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What do we mean by Neurodiversity?

Rather than try to fit people into medical categories, which doesn’t always work, people have recently started to think in terms of the diversity in human brains, and consequently, human behaviour. Neurodiversity as a concept refers to the natural diversity in the way our brains work, just as there is diversity in hair colour, eye colour and height. Originally developed to conceptualise autistic differences, it is now also widely used as an umbrella term to include Attention Deficit Hyperactivity Disorder (ADHD), dyslexia, dyspraxia, tics and some mental health conditions such as Obsessive Compulsive Disorder (OCD).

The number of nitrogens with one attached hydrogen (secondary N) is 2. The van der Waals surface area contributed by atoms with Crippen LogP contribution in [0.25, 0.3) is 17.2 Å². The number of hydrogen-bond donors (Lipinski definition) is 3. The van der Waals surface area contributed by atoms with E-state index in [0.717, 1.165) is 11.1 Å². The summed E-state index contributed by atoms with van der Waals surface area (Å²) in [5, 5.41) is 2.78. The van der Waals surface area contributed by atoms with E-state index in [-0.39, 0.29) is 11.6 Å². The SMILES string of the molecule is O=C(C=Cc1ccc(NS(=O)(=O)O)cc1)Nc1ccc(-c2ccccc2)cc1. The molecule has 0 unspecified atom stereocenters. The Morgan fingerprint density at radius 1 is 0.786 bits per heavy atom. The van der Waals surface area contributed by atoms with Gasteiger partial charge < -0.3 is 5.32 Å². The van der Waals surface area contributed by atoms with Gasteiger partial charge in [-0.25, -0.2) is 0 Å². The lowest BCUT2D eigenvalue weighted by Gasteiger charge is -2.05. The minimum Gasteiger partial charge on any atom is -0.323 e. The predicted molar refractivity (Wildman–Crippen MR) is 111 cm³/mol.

Rather than thinking in terms of disorder or no disorder, neurodiversity recognises that there will be difference or divergence from the norm, without the need for cut-offs or thresholds. It is also a move away from thinking about conditions such as autism as a disability – recognising difference rather than deficits. Neurodivergent refers to someone whose brain processes, learns and/or behaves differently from what is considered ‘typical’. Neurotypical refers to people who think and behave in a way that is typical for the general population.